Rajgir was first capital of kingdom of Magadha, until 5th century BC when Ajatashatru moved to Pataliputra. Fortified city was surrounded by seven hills (Chhatha, Ratna, Saila, Sona, Udaya, Vaibhara and Vipula). Lord Buddha spent many years in Rajgir (Yar-Za-Gyo) meditating, and for preaching to King Bimbisara, followers and people.
VISHWA SHANTI STUPA
By enjoying “Ropeways” I reach to Vishwa Shanti (World Peace) stupa and monasteries built by the Japanese Devotees on top of the 400 meter high Ratnagiri hills. Panoramic views are splendid over there.
GRIDHRAKUTA (HILL OF VULTURES)
Gridhrakuta, (Hill of the Vultures) was the place where Lord Buddha set in a motion his 2nd wheel of law for three months even during the rainy season, preached inspiring sermon “Atanatiya Sutta” to his disciples.
It is difficult to reach there by walk, descending and ascending from Ratnagiri hilltop, especially under the heat of summer’s sunshine. But I feel great once reaching the summit as feeling that Lord Buddha and his disciples stayed here 2600 years ago. 2 small Ananda Caves are below this peak.
VENAVANA (BAMBOO GROOVE) VIHARA
This garden is the King Bimbisara’s offering for Lord Buddha to reside, also the first Buddhist Monastery ever. Tranquillity and feeling of peace still existed in this serene environment. According to the Buddhawan (Life story of Lord Buddha) this was the favourite place of Lord and many remarkable happenings were taken place here. The Karandak Kanivapa lake in this park was where Lord Buddha went to bathe regularly.
In Yar-Za-Gyo I was dwelled in Myanmar Temple Monastery for one night
JIVAK-AMARA-VANA (JIVAKA MANGOES) GARDEN VIHARA
Seat of Physician’s dispensary where Lord Buddha was once brought for wound dressed by Jivaka, after injured by his cousin Devdatta. Jivaka afterward donated this mangoes garden to Lord Buddha and built a monastery for community.
This is where Ajatashatru kept his father King Bimbsara in captivitiy. Captive king chose this site for his incarceration, because from this spot he could see Lord Buddha climbing up to his mountain retreat atop the Griddhakuta. There is also clear view to the stupa of peace on the top of Ratnagiri.
FORT OF AJATASHASTRU
Built by Ajatshatru (6th century B.C) the king of Magadha during Buddha’s time.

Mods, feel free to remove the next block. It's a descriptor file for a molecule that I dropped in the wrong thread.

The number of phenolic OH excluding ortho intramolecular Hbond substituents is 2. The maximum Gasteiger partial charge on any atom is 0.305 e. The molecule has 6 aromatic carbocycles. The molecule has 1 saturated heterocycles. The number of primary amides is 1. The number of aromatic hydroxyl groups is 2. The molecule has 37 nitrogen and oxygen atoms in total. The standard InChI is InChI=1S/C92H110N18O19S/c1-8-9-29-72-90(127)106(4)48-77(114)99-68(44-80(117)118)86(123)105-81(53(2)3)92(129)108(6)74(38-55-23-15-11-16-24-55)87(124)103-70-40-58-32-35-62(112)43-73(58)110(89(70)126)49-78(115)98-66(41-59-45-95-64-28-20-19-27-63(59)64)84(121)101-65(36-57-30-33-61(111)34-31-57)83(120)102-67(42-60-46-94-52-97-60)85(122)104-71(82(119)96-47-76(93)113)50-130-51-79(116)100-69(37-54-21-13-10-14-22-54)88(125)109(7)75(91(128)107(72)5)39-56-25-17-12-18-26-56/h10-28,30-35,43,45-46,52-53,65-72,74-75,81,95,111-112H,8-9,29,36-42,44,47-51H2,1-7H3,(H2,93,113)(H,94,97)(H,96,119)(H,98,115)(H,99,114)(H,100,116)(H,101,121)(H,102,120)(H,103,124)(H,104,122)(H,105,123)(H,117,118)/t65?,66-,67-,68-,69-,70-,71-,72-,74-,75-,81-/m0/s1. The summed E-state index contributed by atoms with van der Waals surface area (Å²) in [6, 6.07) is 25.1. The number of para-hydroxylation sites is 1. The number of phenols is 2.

SWARN BHANDAR (TREASURE) CAVES
Very strange 2 cave chambers, which were dig out of a massive rock cliff. In first chamber, the wall has 2 straight vertical lines and one horizontal line cut into the rock. The doorway is supposed to lead to king Bimbisara Treasury, which probably kept for future Buddha. Inscriptions etched as codes on the wall, clue to open the doorway, are so far un-deciphered, so no one knows the secret meanings. The second chamber bears a few traces of seated and standing images.
A rectangular stone structure which appears to be used as a watch tower. The cave is named for the princess of Pippala. Later became the resort of pious hermits. Views from above is very scenic.
HOT SPRINGS (BRAMAKUND)
At the foot of Pippala cave, there are some bathing places organized for men and women. Water comes through spouts from Saptdhara, the 7 streams, believed their source behind “Saptparni Caves” up in the hills. Hottest is Brahmakund with temperature 45 degree Celsius.
SAPTPARNI (7 WATER STREAMS) CAVE
Here the First Buddhist Council was convened under the patronage of king Ajatasatru with the guidance of Ashin Maha Kassapa, soon after Mahaparinirvana of Lord Buddha, around 400 BC. As Sangha’s approval 500 Arahants were called, Ashin Ananda was also included as he attained Arahanthood by the time the council was held. Lord Buddha’s sayings (Suttas) were recited by Ashin Ananda, and monastic disciplines (Vinaya) by Ashin Upali.
FROM BODHGAYA TO TRANSIT KOLKATA After staying 2 days in Rajgir (Yar-Za-Gyo), I came back to Bodhgaya, which is about 77 km far. My round trip along the footprints of Lord Buddha was in some means concluded, and I feel satisfied.